I have just had this missive sent to me by a long term customer who asked if there was space for it on this website. Now it paints Lyric and me in a very good light so of course there is space for it! It sums up beautifully how and why we work like this.
Thanks Alastair, owe you a coffee!
Ever had an experience where all the stars seem to align? I had one recently, courtesy of a trip to Lyric Hifi, an online vinyl purchase and a wet Saturday afternoon with just me and the dog at home.
My relationship with Lyric Hifi goes back to my student-teacher days in the early eighties when I arrived into Michael McClean’s shop (then on the Stranmillis Road in Belfast), with most of my first term’s grant cashed-in and stuffed in the pocket of my recently acquired Navy-surplus trench coat. Rather than investing in coursework books, a teaching-practice suit or other such nonsense, Michael ended up with most of my grant in his till, in exchange for a pair of nearly-new Mission speakers and a well-broken-in Marantz amplifier. These I hooked up to my dodgy Sony cassette player and a slightly ropy Technics turntable, all of which entertained me extremely well throughout my college days and well into my early teaching years. For me this was the era of Tubular Bells (Mike Oldfield), Discovery (ELO) and Horslips - The Belfast Gigs (live at the Whitla Hall). Back then Michael was not a high-pressure salesman, and he remains the same today - he sets up some gear in the listening room at a price-point to suit your pocket and lets the equipment speak for itself. If you want the technical info, he has it. If you just want to listen, he’ll let you do that too, and he’ll even provide you with a decent coffee.
So after 35 years of audio adventures - never sailing into super-expensive waters, but often making modest upgrades, I arrived back with Michael, (now set up in a gloriously and very expensively cluttered loft on the Lisburn Road) looking to reboot my relationship with vinyl. Over the years I had given away most of my records and my turntable got assigned to the attic when CDs became a thing. I brought with me my trusty Meridian F80 all-in-one system which for the past decade I had mostly been using to play my, by now very large, iTunes library through the Meridian’s iPhone dock. I was hoping to trade it for an amp, speakers and a decent turntable, and also had a notion that it might be time to consider a streaming service. So after a parallel experience to the one I’d had in the 80’s: a half-hour chill-out in the listening room, a few amp, speaker and turntable auditions, a decent coffee and an enjoyable haggle over the trade-in value of the Meridian, my pocket was once again emptied.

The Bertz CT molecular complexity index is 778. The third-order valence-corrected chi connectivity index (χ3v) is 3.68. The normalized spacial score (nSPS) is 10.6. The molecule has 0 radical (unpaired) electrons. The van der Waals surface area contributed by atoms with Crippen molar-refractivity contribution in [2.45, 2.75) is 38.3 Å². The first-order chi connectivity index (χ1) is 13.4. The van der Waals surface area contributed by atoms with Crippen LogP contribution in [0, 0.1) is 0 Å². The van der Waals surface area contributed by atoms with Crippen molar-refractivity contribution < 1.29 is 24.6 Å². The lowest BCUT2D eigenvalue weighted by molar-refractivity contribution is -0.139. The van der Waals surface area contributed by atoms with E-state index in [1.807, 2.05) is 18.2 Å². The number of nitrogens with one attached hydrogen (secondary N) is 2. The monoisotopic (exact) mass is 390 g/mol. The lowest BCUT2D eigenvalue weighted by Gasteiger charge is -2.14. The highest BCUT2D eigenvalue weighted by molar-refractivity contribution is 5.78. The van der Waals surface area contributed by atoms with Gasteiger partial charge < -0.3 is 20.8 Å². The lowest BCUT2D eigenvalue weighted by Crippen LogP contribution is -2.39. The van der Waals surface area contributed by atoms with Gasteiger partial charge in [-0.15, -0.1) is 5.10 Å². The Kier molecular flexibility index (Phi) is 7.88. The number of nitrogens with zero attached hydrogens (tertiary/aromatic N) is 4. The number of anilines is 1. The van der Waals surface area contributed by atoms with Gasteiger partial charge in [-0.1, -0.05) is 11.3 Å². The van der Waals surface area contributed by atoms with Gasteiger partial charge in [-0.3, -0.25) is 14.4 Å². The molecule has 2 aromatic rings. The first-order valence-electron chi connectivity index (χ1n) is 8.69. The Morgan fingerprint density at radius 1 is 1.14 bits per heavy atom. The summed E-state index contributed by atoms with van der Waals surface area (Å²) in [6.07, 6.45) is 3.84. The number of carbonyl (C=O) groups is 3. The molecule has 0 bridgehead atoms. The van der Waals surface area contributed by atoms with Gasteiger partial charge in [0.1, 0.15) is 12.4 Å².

But I’m a very happy man: now on the sofa with a sleeping dog, listening to The Secret of Climbing (Stephen Fearing) (Rega Records) on a Rega Planar 3 turntable with an Elys 2 cartridge, through a Cyrus One amplifier to a pair of KEF Q350 speakers mounted on Linn stands. I’m also able to switch remotely between the warmth of analogue and the precision of digital, as the Cyrus amp came with a Google Chromecast WiFi streamer and a 6 month subscription to Tidal, through which I can stream recordings in master-quality, controlled by my phone.
Was the turntable a worthwhile purchase or just a nostalgic indulgence? Well it speaks for itself, especially when playing that Stephen Fearing record, which was engineered by Roy Gandy himself (owner of Rega Research) in his own home studio onto analogue tape, with the one aim being to capture the intimacy of the original live performance. Close your eyes, and Mr Fearing is pretty much in the room with you. And when I put on Mike Oldfield and Horslips (repurchased and remastered), well I’m back in my student digs, but I’m also hearing detail that my ancient Technics turntable could never have picked out (especially as the stylus would have been battling it’s way through fag ash and home-brew spillages to plough it’s way dto the music.) And the WiFi streaming experience? I’m quite blown away by the quality, depth and detail of some of Tidal’s ‘master-quality’ offerings - a significant step up from iTunes via Bluetooth - and when I move those solidly built KEF Q350 speakers away from the walls and crank up the volume - well the dog has to be banished to the garden so she doesn’t see me playing my air guitar.
I can still enjoy my iTunes collection too, albeit that some tracks sound thin at high volume compared to the Tidal masters, or to a well-engineered piece of vinyl. I was a reluctant subscriber to streaming - I still prefer ‘owning’ my music, but I have taken the plunge and through my £20 per month subscription I am constantly discovering new music, plus rediscovering old, re-mastered gems.
I would say I’m content, but of course young Ross, the audio engineer who Michael keeps mostly hidden in the attic has promised to keep his eyes peeled for a traded-in Cyrus or Rega CD player to compliment my system. And would those KEF floorstanders he showed me pick out more bass?
Dammit Michael, you’re just too good at the long game!
Great sound quality, great music and great musical experiences are separate things, yet intertwined, and subjective and elusive. But when the stars align - that’s what makes it a life-long hobby.